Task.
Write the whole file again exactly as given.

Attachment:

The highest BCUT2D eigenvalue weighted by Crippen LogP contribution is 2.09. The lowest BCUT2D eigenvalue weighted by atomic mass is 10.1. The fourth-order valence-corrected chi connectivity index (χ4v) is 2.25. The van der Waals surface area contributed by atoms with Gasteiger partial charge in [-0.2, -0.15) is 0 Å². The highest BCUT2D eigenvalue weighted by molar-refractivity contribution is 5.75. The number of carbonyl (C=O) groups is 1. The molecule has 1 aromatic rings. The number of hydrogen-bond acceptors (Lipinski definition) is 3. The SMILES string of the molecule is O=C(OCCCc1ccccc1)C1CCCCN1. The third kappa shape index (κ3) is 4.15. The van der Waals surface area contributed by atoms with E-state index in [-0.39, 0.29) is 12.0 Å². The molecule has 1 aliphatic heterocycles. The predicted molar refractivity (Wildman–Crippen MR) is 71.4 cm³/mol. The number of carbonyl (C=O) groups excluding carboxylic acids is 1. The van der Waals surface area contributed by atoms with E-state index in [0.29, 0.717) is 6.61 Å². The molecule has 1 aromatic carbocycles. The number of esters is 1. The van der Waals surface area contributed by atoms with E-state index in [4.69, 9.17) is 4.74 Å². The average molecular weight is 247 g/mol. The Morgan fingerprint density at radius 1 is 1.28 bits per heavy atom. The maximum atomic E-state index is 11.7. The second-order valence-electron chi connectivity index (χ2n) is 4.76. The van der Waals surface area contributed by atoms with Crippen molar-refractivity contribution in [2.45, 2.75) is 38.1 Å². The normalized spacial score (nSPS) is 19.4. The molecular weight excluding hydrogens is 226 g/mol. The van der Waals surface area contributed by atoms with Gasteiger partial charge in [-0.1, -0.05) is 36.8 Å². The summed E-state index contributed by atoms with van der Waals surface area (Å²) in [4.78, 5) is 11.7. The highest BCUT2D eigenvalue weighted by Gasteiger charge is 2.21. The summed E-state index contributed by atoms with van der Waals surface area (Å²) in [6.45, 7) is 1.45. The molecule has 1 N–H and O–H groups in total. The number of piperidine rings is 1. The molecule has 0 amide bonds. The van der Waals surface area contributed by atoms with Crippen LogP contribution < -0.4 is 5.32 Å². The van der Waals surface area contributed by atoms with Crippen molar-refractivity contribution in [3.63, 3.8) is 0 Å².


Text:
The highest BCUT2D eigenvalue weighted by Crippen LogP contribution is 2.09. The lowest BCUT2D eigenvalue weighted by atomic mass is 10.1. The fourth-order valence-corrected chi connectivity index (χ4v) is 2.25. The van der Waals surface area contributed by atoms with Gasteiger partial charge in [-0.2, -0.15) is 0 Å². The highest BCUT2D eigenvalue weighted by molar-refractivity contribution is 5.75. The number of carbonyl (C=O) groups is 1. The molecule has 1 aromatic rings. The number of hydrogen-bond acceptors (Lipinski definition) is 3. The SMILES string of the molecule is O=C(OCCCc1ccccc1)C1CCCCN1. The third kappa shape index (κ3) is 4.15. The van der Waals surface area contributed by atoms with E-state index in [-0.39, 0.29) is 12.0 Å². The molecule has 1 aliphatic heterocycles. The predicted molar refractivity (Wildman–Crippen MR) is 71.4 cm³/mol. The number of carbonyl (C=O) groups excluding carboxylic acids is 1. The van der Waals surface area contributed by atoms with E-state index in [0.29, 0.717) is 6.61 Å². The molecule has 1 aromatic carbocycles. The number of esters is 1. The van der Waals surface area contributed by atoms with E-state index in [4.69, 9.17) is 4.74 Å². The average molecular weight is 247 g/mol. The Morgan fingerprint density at radius 1 is 1.28 bits per heavy atom. The maximum atomic E-state index is 11.7. The second-order valence-electron chi connectivity index (χ2n) is 4.76. The van der Waals surface area contributed by atoms with Crippen molar-refractivity contribution in [2.45, 2.75) is 38.1 Å². The normalized spacial score (nSPS) is 19.4. The molecular weight excluding hydrogens is 226 g/mol. The van der Waals surface area contributed by atoms with Gasteiger partial charge in [-0.1, -0.05) is 36.8 Å². The summed E-state index contributed by atoms with van der Waals surface area (Å²) in [4.78, 5) is 11.7. The highest BCUT2D eigenvalue weighted by Gasteiger charge is 2.21. The summed E-state index contributed by atoms with van der Waals surface area (Å²) in [6.45, 7) is 1.45. The molecule has 1 N–H and O–H groups in total. The number of piperidine rings is 1. The molecule has 0 amide bonds. The van der Waals surface area contributed by atoms with Crippen LogP contribution < -0.4 is 5.32 Å². The van der Waals surface area contributed by atoms with Crippen molar-refractivity contribution in [3.63, 3.8) is 0 Å².